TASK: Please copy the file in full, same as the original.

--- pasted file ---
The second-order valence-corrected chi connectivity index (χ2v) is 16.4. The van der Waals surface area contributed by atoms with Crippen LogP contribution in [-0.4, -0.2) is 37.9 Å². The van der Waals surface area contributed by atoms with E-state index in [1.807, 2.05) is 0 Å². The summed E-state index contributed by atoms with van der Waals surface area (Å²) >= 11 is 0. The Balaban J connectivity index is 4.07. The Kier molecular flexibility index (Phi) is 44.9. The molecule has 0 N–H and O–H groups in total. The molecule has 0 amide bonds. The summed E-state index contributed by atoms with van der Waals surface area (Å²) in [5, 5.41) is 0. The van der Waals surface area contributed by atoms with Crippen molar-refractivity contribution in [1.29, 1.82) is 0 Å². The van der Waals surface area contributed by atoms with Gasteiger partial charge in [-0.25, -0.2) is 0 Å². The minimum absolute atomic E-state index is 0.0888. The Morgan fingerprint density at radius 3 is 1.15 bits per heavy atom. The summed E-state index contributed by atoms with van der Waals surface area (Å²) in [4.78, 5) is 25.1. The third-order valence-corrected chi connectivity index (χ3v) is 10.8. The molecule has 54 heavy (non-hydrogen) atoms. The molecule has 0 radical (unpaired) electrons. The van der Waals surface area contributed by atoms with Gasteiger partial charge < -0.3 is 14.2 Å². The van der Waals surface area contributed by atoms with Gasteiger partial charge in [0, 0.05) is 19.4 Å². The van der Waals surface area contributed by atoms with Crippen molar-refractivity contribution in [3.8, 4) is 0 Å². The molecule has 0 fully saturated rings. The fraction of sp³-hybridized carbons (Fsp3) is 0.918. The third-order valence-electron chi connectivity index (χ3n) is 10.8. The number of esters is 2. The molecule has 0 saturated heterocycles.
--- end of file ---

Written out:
The second-order valence-corrected chi connectivity index (χ2v) is 16.4. The van der Waals surface area contributed by atoms with Crippen LogP contribution in [-0.4, -0.2) is 37.9 Å². The van der Waals surface area contributed by atoms with E-state index in [1.807, 2.05) is 0 Å². The summed E-state index contributed by atoms with van der Waals surface area (Å²) >= 11 is 0. The Balaban J connectivity index is 4.07. The Kier molecular flexibility index (Phi) is 44.9. The molecule has 0 N–H and O–H groups in total. The molecule has 0 amide bonds. The summed E-state index contributed by atoms with van der Waals surface area (Å²) in [5, 5.41) is 0. The van der Waals surface area contributed by atoms with Crippen molar-refractivity contribution in [1.29, 1.82) is 0 Å². The van der Waals surface area contributed by atoms with Gasteiger partial charge in [-0.25, -0.2) is 0 Å². The minimum absolute atomic E-state index is 0.0888. The Morgan fingerprint density at radius 3 is 1.15 bits per heavy atom. The summed E-state index contributed by atoms with van der Waals surface area (Å²) in [4.78, 5) is 25.1. The third-order valence-corrected chi connectivity index (χ3v) is 10.8. The molecule has 54 heavy (non-hydrogen) atoms. The molecule has 0 radical (unpaired) electrons. The van der Waals surface area contributed by atoms with Gasteiger partial charge < -0.3 is 14.2 Å². The van der Waals surface area contributed by atoms with Gasteiger partial charge in [0, 0.05) is 19.4 Å². The van der Waals surface area contributed by atoms with Crippen molar-refractivity contribution in [3.8, 4) is 0 Å². The molecule has 0 fully saturated rings. The fraction of sp³-hybridized carbons (Fsp3) is 0.918. The third-order valence-electron chi connectivity index (χ3n) is 10.8. The number of esters is 2. The molecule has 0 saturated heterocycles.